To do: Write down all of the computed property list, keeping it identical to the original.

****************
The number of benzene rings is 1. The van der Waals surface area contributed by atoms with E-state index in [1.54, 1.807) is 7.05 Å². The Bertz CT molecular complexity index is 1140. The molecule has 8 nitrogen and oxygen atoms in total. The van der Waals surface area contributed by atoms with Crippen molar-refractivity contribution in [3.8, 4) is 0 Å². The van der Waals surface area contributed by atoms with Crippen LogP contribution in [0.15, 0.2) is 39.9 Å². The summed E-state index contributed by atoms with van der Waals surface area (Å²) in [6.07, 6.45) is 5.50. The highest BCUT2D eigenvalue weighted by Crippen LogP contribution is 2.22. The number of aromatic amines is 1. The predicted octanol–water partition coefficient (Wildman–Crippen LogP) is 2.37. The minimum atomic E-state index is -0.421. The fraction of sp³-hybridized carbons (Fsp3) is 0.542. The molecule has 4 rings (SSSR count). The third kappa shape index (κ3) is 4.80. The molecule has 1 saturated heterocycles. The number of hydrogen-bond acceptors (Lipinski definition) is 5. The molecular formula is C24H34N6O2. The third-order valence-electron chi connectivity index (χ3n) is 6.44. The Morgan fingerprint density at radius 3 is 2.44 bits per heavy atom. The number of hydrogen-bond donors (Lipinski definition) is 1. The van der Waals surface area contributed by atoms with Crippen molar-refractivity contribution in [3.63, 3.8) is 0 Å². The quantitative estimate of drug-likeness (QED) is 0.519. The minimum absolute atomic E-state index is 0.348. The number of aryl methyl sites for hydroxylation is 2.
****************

The number of benzene rings is 1. The van der Waals surface area contributed by atoms with E-state index in [1.54, 1.807) is 7.05 Å². The Bertz CT molecular complexity index is 1140. The molecule has 8 nitrogen and oxygen atoms in total. The van der Waals surface area contributed by atoms with Crippen molar-refractivity contribution in [3.8, 4) is 0 Å². The van der Waals surface area contributed by atoms with Crippen LogP contribution in [0.15, 0.2) is 39.9 Å². The summed E-state index contributed by atoms with van der Waals surface area (Å²) in [6.07, 6.45) is 5.50. The highest BCUT2D eigenvalue weighted by Crippen LogP contribution is 2.22. The number of aromatic amines is 1. The predicted octanol–water partition coefficient (Wildman–Crippen LogP) is 2.37. The minimum atomic E-state index is -0.421. The fraction of sp³-hybridized carbons (Fsp3) is 0.542. The molecule has 4 rings (SSSR count). The third kappa shape index (κ3) is 4.80. The molecule has 1 saturated heterocycles. The number of hydrogen-bond acceptors (Lipinski definition) is 5. The molecular formula is C24H34N6O2. The third-order valence-electron chi connectivity index (χ3n) is 6.44. The Morgan fingerprint density at radius 3 is 2.44 bits per heavy atom. The number of hydrogen-bond donors (Lipinski definition) is 1. The van der Waals surface area contributed by atoms with Crippen molar-refractivity contribution in [3.63, 3.8) is 0 Å². The quantitative estimate of drug-likeness (QED) is 0.519. The minimum absolute atomic E-state index is 0.348. The number of aryl methyl sites for hydroxylation is 2.